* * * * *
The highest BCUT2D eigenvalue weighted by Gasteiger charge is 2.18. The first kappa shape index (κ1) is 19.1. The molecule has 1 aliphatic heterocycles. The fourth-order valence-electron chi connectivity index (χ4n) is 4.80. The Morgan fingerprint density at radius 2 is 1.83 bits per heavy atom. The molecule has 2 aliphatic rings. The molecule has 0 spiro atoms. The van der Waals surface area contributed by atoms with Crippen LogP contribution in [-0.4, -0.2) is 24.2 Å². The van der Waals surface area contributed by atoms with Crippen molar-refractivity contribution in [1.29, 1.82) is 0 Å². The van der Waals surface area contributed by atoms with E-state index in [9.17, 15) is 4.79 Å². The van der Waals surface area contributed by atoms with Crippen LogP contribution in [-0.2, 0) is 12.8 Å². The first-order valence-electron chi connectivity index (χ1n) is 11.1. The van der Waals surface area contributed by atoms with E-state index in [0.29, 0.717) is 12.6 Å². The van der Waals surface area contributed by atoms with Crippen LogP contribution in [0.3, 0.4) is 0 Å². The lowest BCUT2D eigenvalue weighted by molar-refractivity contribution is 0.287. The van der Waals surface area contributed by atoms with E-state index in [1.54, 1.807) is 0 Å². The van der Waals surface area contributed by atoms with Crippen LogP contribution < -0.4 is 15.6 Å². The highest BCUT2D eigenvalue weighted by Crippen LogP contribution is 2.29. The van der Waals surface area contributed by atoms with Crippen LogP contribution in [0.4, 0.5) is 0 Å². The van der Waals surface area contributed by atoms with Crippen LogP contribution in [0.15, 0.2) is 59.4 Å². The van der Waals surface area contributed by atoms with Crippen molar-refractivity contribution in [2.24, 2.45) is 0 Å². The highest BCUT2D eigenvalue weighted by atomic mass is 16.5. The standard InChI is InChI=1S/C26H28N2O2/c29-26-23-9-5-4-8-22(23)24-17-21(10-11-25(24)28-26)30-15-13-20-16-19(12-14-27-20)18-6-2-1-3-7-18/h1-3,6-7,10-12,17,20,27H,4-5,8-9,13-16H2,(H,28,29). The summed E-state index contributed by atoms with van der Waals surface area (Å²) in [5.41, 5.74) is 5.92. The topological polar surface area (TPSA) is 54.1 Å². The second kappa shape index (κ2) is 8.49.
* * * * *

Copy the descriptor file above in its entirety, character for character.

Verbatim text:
The highest BCUT2D eigenvalue weighted by Gasteiger charge is 2.18. The first kappa shape index (κ1) is 19.1. The molecule has 1 aliphatic heterocycles. The fourth-order valence-electron chi connectivity index (χ4n) is 4.80. The Morgan fingerprint density at radius 2 is 1.83 bits per heavy atom. The molecule has 2 aliphatic rings. The molecule has 0 spiro atoms. The van der Waals surface area contributed by atoms with Crippen LogP contribution in [-0.4, -0.2) is 24.2 Å². The van der Waals surface area contributed by atoms with Crippen molar-refractivity contribution in [1.29, 1.82) is 0 Å². The van der Waals surface area contributed by atoms with E-state index in [9.17, 15) is 4.79 Å². The van der Waals surface area contributed by atoms with Crippen LogP contribution in [-0.2, 0) is 12.8 Å². The first-order valence-electron chi connectivity index (χ1n) is 11.1. The van der Waals surface area contributed by atoms with E-state index in [0.29, 0.717) is 12.6 Å². The van der Waals surface area contributed by atoms with Crippen LogP contribution in [0.3, 0.4) is 0 Å². The lowest BCUT2D eigenvalue weighted by molar-refractivity contribution is 0.287. The van der Waals surface area contributed by atoms with E-state index in [1.54, 1.807) is 0 Å². The van der Waals surface area contributed by atoms with Crippen LogP contribution < -0.4 is 15.6 Å². The highest BCUT2D eigenvalue weighted by Crippen LogP contribution is 2.29. The van der Waals surface area contributed by atoms with Crippen LogP contribution in [0.4, 0.5) is 0 Å². The van der Waals surface area contributed by atoms with Crippen LogP contribution in [0.15, 0.2) is 59.4 Å². The van der Waals surface area contributed by atoms with Crippen molar-refractivity contribution in [2.24, 2.45) is 0 Å². The highest BCUT2D eigenvalue weighted by atomic mass is 16.5. The standard InChI is InChI=1S/C26H28N2O2/c29-26-23-9-5-4-8-22(23)24-17-21(10-11-25(24)28-26)30-15-13-20-16-19(12-14-27-20)18-6-2-1-3-7-18/h1-3,6-7,10-12,17,20,27H,4-5,8-9,13-16H2,(H,28,29). The summed E-state index contributed by atoms with van der Waals surface area (Å²) in [5.41, 5.74) is 5.92. The topological polar surface area (TPSA) is 54.1 Å². The second kappa shape index (κ2) is 8.49.